A Year of Feminist Classics

Because they're better together :)

The Book of the City of Ladies: Discussion Post

I hope you’ve all been able to find copies of the book and are enjoying it.  I have been having a great time with Christine!  Her book is so medieval in its logic and sort-of-allegory, and so different in content from any other medieval text I’ve ever read.  I enjoy how Christine poses a question about the misogynist point of view and then answers it with examples from history (or legend, as the case may be).  I particularly like how she takes tradition and Christianity and uses them to support her points.  She makes her ideas sound obvious and like plain common sense, and yet they must often have been quite stunning to her readers.

Some questions we might discuss:

Sometimes Christine changes the story she’s telling for her own purposes: Minerva, Ceres, and other figures we know as mythological goddesses become historical women, Biblical characters act a little differently than we might remember, or stories from history are changed.  Some of this probably comes from Christine’s source material; she worked from fewer texts than we have now.  Some of it must come from Christine herself.  What do you think about this, and was it effective for her purposes?

Some people argue over whether Christine de Pizan can really be called a feminist.  What is your opinion?

Once you get to the end, tell me what you think of Christine’s recommendations for society. What changes does she imagine?  What do you think of her critique of her society and women’s place within it?

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9 responses to “The Book of the City of Ladies: Discussion Post

  1. jeanlp March 20, 2012 at 2:40 am

    Testing comments

  2. jeanlp March 20, 2012 at 3:30 am

    Jarrah at Gender Focus hasn’t been able to get her comments to post, so here is her blog post for you to peruse: http://www.gender-focus.com/2012/03/10/gender-focus-reads-the-city-of-ladies/

    Thanks Jarrah!

    • Jarrah Hodge March 20, 2012 at 12:52 pm

      Thanks Jean – seems like it worked when I hit reply using FB login.

      I was also going to respond to the question about calling Christine a feminist. I don’t think you can because the word feminism came after she did and its tenets have changed so much over the years. You might be able to call her a proto-feminist: even though her support of essentialist ideas and separate spheres wouldn’t be very popular among today’s feminists she does defend against several criticisms women and feminists face even today.

  3. amymckie March 20, 2012 at 4:13 pm

    Great discussion points. I love the way she does the whole devil’s advocate thing. I wonder if the myths and legends have perhaps changed through time too, so she is going by the common knowledge at the time?

    In terms of calling her a feminist, I think it’s hard to retroactively use labels like that, but she certainly gave a great place to start. Clearly in today’s age she wouldn’t be called one and we would argue she was working against feminism, but in her time she certainly did quite a bit in the ways she could. It’s always a progression and would we be where we are now without women like her through history challenging the basic misogynistic views? It’s hard to say isn’t it?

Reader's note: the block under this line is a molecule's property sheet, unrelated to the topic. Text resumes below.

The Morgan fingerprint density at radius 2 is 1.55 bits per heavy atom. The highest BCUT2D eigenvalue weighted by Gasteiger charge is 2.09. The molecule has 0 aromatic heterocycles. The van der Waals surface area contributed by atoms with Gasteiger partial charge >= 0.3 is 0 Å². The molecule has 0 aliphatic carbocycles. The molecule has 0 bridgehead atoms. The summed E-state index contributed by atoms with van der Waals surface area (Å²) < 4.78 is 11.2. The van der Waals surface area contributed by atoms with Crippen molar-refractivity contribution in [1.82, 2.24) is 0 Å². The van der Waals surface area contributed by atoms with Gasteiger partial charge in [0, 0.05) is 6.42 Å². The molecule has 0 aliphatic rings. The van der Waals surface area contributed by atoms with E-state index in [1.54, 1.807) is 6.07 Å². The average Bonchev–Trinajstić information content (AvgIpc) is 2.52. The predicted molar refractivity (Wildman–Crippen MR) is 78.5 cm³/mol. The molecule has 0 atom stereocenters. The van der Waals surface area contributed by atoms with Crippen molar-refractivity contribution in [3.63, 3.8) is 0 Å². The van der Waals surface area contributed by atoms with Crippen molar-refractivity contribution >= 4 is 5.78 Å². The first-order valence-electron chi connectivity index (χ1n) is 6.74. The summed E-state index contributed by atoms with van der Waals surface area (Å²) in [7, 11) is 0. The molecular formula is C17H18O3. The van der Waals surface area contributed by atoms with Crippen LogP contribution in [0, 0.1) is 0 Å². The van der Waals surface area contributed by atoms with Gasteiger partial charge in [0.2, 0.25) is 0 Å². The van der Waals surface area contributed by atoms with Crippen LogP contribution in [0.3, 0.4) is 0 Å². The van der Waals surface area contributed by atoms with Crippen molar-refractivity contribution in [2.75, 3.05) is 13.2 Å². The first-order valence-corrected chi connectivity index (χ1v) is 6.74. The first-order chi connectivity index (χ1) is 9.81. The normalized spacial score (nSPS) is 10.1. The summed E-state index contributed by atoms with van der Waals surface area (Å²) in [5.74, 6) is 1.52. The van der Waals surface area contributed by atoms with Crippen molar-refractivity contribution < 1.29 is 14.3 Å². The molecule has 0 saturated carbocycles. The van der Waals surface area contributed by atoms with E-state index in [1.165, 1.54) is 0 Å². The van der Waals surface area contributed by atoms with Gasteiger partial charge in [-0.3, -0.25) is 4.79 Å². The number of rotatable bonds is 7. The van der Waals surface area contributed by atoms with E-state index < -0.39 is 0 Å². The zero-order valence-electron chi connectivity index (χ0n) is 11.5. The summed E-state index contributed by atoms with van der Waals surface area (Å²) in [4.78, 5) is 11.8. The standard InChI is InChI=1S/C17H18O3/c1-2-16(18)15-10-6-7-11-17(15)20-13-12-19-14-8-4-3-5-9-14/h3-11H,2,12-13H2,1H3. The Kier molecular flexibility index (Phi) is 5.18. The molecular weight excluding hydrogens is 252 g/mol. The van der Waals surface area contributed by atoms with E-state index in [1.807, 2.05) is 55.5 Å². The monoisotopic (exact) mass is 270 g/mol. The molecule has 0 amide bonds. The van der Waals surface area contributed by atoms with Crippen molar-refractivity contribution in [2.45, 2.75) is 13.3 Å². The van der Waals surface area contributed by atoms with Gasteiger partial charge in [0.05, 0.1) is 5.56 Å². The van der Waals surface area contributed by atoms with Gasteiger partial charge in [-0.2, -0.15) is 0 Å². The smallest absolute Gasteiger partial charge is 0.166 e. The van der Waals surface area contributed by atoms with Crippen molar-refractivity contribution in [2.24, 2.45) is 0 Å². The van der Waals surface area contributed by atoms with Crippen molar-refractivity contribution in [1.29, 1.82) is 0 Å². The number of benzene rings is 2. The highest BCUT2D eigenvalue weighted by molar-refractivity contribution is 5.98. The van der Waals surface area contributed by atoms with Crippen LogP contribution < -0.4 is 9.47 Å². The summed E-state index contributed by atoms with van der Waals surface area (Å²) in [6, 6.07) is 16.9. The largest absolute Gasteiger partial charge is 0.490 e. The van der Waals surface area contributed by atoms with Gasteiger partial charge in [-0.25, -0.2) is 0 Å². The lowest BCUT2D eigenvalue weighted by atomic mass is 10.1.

• amymckie March 21, 2012 at 3:11 pm

      So I’ve just finished the book, and am working on gathering my thoughts in order to write a review. It’s hard to ignore or downplay the race, class, religious and other forms of oppression de Pizan uses, but by pointing that out I don’t mean to say that we shouldn’t still read and get what we can from her work. Certainly interesting, especially given the time in which it was written.

  4. Pingback: The Book of the City of Ladies: Women and Goddesses | onereadleaf

  5. christine March 27, 2012 at 2:58 am

    I haven’t finished reading yet but my impressions so far are 1) that I would consider Christine a feminist – in terms of her interrogation of oppressive & marginalising practices; I agree that there are many feminisms today and these are fluid over time & suspect that Christine opened some windows for critical thinking in HER time; 2) I am interested & engaged by her use of myth etc; I confess to not knowing some of the people/figures, so am not bothered by “historical” discrepancies–I just relax & ride with the stories & arguments. On a second reading I will likely have a reference book handy–but for my first reading I didn’t want to fragment the experience!

  6. MJ March 29, 2012 at 1:51 am

    I’ve read a chunk of this, although I’m not as far along as I’d hoped I’d be by now. I am struck by how often it seems de Pizan really wants to push the envelope even further than she already is, but then she pulls back. Maybe she was afraid that if she fully expressed her views she’d be completely discredited? I don’t know.

    She does seem to fall into the “exceptional woman” trap, but the fact that she’s listing so many “exceptional women” seems to show that there’s really nothing exceptional at all about them. There’s nothing inherently “lesser” about women as compared to men.

    I do like Harrah’s description of de Pizan as a “proto-feminist.” I hope that if she’d have lived in the present time that she’d be a full fledged feminist, but hey, I’ll take what I can get.

    I have to agree with Amy that the race/class stuff is pretty jarring. #intersectionalityfail, yet again 😦

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